The Maine Lobster fishery has long prided itself on being a sustainable industry, and has …
Hand-Caught Lobster, Hand-Painted Buoys
“I’m a terrible painter,” I said to Josh Miller when he invited me to spend a day helping him paint buoys at his shop.
“Don’t worry,” he said, “you’ll be scraping. I have a good scraper and some steel wool all ready for you.”
I knew him well enough to know he might be kidding, but when I arrived at his shop mid-morning, I scanned the space anyway. To my relief, there was neither scraper nor steel wool in sight. The owner of the shop, Josh’s best friend, Jason Witham, was on the ground floor working on traps; Josh, up on the second level, was painting buoys and when I climbed up to meet him he handed me a paint brush, gloves and a job. He had already painted the green butts of the buoys. I was to cut the pink in around the edge, flip the buoy, paint the top, hang it to dry, and then move on to the next one. The buoys were a light shade of pink and green: hues right out of a Martha Stewart home design spread.
I had long wondered how lobstermen chose the colors of their buoys, which glimmer all summer long in the evening light. I’d imagined that Josh’s wife Jasmine, who had an astute sense of style, had something to do with the fashionable pink and green.
“When I was a kid just starting, I just had orange buoys,” Josh recalled. “Then when I started setting further out in the harbor I discovered that Willy Carlson had orange buoys as well, so I put a green bottom on. A few years later on, Dicky Carver came by with a can of pink paint and asked my Dad if I could use the paint, so I started painting them pink.”
Hardly the romantic story I had imagined, but practical nonetheless. “That’s the way most guys do it,” Josh concluded. “Jason’s are white with a blue stripe – his Dad’s are white with a yellow stripe, so when he got buoys from his Dad he just had to paint the stripe.”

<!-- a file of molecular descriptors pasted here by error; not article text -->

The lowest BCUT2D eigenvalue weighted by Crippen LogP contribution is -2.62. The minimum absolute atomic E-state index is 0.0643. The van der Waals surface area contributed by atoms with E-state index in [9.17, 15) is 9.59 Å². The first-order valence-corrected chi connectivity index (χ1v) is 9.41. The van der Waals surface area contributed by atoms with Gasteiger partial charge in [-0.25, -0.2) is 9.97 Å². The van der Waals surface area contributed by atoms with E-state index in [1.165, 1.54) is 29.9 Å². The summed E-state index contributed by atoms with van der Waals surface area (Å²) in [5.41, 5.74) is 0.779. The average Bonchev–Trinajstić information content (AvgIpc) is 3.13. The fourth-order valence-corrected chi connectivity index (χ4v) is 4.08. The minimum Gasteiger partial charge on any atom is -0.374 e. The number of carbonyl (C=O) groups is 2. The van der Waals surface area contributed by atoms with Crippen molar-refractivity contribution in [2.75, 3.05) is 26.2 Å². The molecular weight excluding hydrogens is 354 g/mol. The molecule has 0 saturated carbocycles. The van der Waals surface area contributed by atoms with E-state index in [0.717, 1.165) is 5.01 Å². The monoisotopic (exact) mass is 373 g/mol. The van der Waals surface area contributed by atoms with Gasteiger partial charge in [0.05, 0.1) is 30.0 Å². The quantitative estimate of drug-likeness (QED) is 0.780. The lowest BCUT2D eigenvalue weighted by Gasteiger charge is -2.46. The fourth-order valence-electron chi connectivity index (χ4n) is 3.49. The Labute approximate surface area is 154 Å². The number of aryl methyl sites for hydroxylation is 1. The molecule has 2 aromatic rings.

800 traps, untold feet of line, hundreds of buoys – all in salt water for months at a time. It’s no wonder that fishermen spend so much time in their shops in the off season. “We used to all build our own traps,” Peter Miller, Josh’s father told me. “And a handful of guys sewed their own bait bags. Now most guys buy everything pre-made.”
This I confirmed with a call to Brooks Trap Mill – they make some fifty-thousand traps each year for fishermen all up and down the coast. But there are some who still make their own traps – Ivan Bly who I’d gone hauling with a few weeks earlier is one of them. He told me he figured he saves about $30 a trap by making them himself, though he didn’t figure in his time.
We were interrupted just before noon by a call from one of Josh’s uncles, who wanted Josh to come down to the wharf and help pull out the floats (the platforms at the end of the pier that rise and fall with the tide where skiffs are kept and fishing boats get fuel). There were three uncles there by the time we arrived and as the floats came out of the water, it was obvious that they were in need of cleaning and repair to ready them for the upcoming season.
The March air was warm, almost balmy, the harbor was flat calm and there was a mood of anticipation. With spring fast approaching, the season would soon be in full swing. Josh and I worked the crane slings under each of the three floats as they were hoisted out of the water, flipped and set down. The underside of each float was covered in mussels, and soon folks were coming down to pick the mussels off. Josh and I filled a crate ourselves and I called my husband to tell him to what we’d be having for supper.
With the floats out, we headed back to the shop to resume our painting. Jason carried in individual traps and scraped the barnacles off each one, while a kid he had hired helped mend broken traps. Josh and I worked our way through his buoys, the blare of country music interrupted only by the sound of the air gun, the scraping of barnacles, and the easy banter between Jason and Josh.
Midafternoon, Jason’s cousin Troy stopped in with a cooler of beer. Troy extolled the benefits of using a roller instead of a brush for painting buoys. “I didn’t believe it at first,” Troy said “but I tried it, and I have to say it’s much easier.”
Josh had to fetch his girls from school and I had to head home so we cleaned up the painting supplies. As we came down the stairs we passed a huge pile of line: “Next week, Merritt, we splice line.”